BAD reaction to BMJ report on privatisation of the NHS
A statement from Dr. David Eedy, President of the BAD, in regards to the research released by Professor Oliver in the British Medical Journal regarding NHS contracts and management salaries::
The news today that a third of NHS contracts in England have been awarded to private sector providers since the service was reorganised in 2013 is a fact that dermatologists and their patients are all too aware of. In fact, some estimates put the figure at 70 per cent of NHS contracts going to private providers in just the first year.
Dermatology is a prime example of how government meddling is decimating the NHS, despite the fact that each year, 54 per cent of the population is affected by skin disease, and 23 to 33 per cent of the population at any one time has a skin disease that would benefit from medical care. Skin cancer is by far our most common cancer. That means thousands of patients let down because of spurious health service reforms.
Dermatology has been seen as an easy service for hard-pressed commissioners to shift ‘into the community’ with private providers, due to the widely held but mistaken view that skin diseases are minor ailments and can be easily identified and treated locally, reducing the burden on hospitals. However, the drive to shift treatment into the community leads to decommissioning of Dermatology hospital services, and has not achieved its intended aim of improving patient care. It makes no sense economically either, as in the majority of cases the cost of care remains the same per head of patients as the hospital service.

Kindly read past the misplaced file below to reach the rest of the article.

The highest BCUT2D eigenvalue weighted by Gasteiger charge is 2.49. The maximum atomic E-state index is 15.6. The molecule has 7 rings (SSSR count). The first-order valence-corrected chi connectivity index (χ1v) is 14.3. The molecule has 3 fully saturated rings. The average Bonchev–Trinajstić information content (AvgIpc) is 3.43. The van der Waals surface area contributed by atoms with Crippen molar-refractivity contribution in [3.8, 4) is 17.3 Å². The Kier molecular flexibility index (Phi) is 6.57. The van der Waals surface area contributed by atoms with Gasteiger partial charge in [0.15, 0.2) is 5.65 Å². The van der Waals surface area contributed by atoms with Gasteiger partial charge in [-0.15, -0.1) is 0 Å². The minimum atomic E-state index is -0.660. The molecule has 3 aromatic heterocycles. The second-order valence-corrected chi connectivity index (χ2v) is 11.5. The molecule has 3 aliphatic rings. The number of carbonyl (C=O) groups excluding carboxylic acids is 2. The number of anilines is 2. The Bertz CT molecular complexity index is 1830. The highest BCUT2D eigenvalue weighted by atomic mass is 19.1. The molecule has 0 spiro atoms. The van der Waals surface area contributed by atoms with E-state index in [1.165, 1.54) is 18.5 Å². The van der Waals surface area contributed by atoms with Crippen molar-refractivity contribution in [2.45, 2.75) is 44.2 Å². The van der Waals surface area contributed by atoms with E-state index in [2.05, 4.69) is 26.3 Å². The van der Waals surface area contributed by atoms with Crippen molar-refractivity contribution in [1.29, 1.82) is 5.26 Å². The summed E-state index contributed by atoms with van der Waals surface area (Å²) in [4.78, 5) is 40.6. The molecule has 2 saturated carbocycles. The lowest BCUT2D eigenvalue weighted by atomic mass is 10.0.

Another concern is the practice of ‘cherry-picking’ by private healthcare providers who are more likely to take on relatively easy, high volume, lucrative work in the interests of profit. The upshot of this is that the local NHS hospital department is left to pick up the more difficult and expensive work while saddled with increased financial pressures.
There have been cases of independent providers tendering for dermatology services without even having dermatologists or other appropriately trained staff in post.
To maintain a high standard of healthcare for patients it is necessary to retain a large degree of public accountability, from the very beginning of the tendering process all the way through to the treatment of patients, and beyond. However, commercial confidentiality clauses, which do not apply to the public sector, can stifle transparency when private companies are involved in bidding to provide healthcare services. This makes it hard for external bodies to scrutinize whether the new service is compliant with national guidelines.